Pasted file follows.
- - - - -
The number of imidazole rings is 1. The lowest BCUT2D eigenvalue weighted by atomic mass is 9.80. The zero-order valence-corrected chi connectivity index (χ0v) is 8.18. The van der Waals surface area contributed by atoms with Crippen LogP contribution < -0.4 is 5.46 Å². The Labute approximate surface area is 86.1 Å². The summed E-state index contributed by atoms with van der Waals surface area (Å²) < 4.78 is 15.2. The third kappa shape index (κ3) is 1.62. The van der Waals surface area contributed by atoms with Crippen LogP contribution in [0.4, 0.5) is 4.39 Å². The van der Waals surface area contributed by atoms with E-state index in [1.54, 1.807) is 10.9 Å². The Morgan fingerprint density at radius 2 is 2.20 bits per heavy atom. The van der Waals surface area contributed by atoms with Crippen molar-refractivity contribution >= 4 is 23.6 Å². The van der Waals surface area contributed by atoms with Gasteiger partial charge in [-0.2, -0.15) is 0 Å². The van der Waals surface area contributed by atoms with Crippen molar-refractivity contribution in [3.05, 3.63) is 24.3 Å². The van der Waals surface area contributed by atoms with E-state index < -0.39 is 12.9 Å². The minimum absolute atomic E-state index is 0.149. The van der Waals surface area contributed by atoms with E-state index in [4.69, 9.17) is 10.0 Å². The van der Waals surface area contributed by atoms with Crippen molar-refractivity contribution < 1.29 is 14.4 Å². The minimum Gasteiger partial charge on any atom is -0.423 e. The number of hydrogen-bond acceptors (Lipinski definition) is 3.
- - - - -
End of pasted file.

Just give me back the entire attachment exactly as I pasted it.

The number of imidazole rings is 1. The lowest BCUT2D eigenvalue weighted by atomic mass is 9.80. The zero-order valence-corrected chi connectivity index (χ0v) is 8.18. The van der Waals surface area contributed by atoms with Crippen LogP contribution < -0.4 is 5.46 Å². The Labute approximate surface area is 86.1 Å². The summed E-state index contributed by atoms with van der Waals surface area (Å²) < 4.78 is 15.2. The third kappa shape index (κ3) is 1.62. The van der Waals surface area contributed by atoms with Crippen LogP contribution in [0.4, 0.5) is 4.39 Å². The van der Waals surface area contributed by atoms with E-state index in [1.54, 1.807) is 10.9 Å². The Morgan fingerprint density at radius 2 is 2.20 bits per heavy atom. The van der Waals surface area contributed by atoms with Crippen molar-refractivity contribution >= 4 is 23.6 Å². The van der Waals surface area contributed by atoms with Gasteiger partial charge in [-0.2, -0.15) is 0 Å². The van der Waals surface area contributed by atoms with Crippen molar-refractivity contribution in [3.05, 3.63) is 24.3 Å². The van der Waals surface area contributed by atoms with E-state index < -0.39 is 12.9 Å². The minimum absolute atomic E-state index is 0.149. The van der Waals surface area contributed by atoms with E-state index in [4.69, 9.17) is 10.0 Å². The van der Waals surface area contributed by atoms with Crippen molar-refractivity contribution < 1.29 is 14.4 Å². The minimum Gasteiger partial charge on any atom is -0.423 e. The number of hydrogen-bond acceptors (Lipinski definition) is 3.